Collaboration Involving Two Classes Brings Mutual Benefit
A new initiative at Cal Maritime is creating collaboration between courses to enhance the quality of education for students. The effort is funded through a Scholarship of Teaching and Learning grants to conduct oceanographic surveys aboard the school's Training Ship Cub – one of Cal Maritime's small training vessels.
The study integrates the Navigation Piloting Lab and the Oceanographic Instruments and Analysis Lab. The combined courses conducted weekly oceanographic surveys of the San Francisco Estuary this past spring. Students from both classes worked together to develop voyage plans and navigate to sampling stations where students deployed newly acquired, state-of-the-art oceanographic sampling instrumentation.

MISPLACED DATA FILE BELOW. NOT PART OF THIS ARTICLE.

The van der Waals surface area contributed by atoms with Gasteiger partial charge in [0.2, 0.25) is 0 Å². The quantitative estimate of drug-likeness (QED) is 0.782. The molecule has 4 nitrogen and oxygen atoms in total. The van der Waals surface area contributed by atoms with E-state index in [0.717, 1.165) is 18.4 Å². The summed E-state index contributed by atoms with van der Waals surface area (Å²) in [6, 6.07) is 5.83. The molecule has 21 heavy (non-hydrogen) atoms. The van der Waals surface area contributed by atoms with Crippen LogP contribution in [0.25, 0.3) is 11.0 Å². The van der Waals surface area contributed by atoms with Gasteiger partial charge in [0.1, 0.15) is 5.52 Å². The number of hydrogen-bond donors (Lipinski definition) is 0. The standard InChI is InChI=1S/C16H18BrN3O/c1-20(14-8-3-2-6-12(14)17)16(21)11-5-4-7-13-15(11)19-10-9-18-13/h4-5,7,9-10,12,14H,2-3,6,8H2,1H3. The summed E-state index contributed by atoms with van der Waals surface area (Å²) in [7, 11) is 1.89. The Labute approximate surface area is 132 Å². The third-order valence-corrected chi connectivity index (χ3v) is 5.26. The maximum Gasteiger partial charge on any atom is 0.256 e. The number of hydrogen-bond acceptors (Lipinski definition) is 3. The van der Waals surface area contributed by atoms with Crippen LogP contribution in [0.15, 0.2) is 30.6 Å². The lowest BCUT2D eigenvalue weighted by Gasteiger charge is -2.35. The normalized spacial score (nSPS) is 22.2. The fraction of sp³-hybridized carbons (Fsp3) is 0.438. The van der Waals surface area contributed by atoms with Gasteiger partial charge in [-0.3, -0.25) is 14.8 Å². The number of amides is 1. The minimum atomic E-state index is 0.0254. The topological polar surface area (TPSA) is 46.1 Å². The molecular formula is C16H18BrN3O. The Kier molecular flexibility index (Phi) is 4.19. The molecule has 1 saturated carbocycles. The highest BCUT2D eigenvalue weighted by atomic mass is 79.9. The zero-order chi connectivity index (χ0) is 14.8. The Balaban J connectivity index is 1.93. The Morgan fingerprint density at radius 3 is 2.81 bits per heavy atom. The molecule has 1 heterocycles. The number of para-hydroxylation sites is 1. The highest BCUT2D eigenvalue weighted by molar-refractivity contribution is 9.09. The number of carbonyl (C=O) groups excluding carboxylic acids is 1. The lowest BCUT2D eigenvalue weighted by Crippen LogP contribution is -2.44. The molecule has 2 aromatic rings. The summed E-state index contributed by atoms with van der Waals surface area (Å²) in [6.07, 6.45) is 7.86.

"We believed that the introductions of a real-life mission would improve student engagement by providing added purpose to the class periods," said Dr. Alex Parker, assistant professor of oceanography. "By working side by side, students would gain proficiency in ocean literacy and navigation and vessel operations without being taught those subjects in a formal classroom setting. The data that the students collected has real scientific value during a year of unprecedented rainfall."
Student feedback was overwhelmingly positive.
"Working with my peers in both fields of study has given me opportunities to teach what I am passionate about, and learn from the expertise of others," said Shaun Teter, a marine transportation student pursuing a minor in marine science.
A paper describing the project has been accepted for presentation to the International Association of Maritime Universities. Authors of the paper are Parker, Maritime Vocational Instructor Tamara Burback, Marine Transportation Professor and Department Chair Steve Browne, Maritime Vocational Lecturer Fred Reiman, and Cal Maritime Cadet Emily Shimada.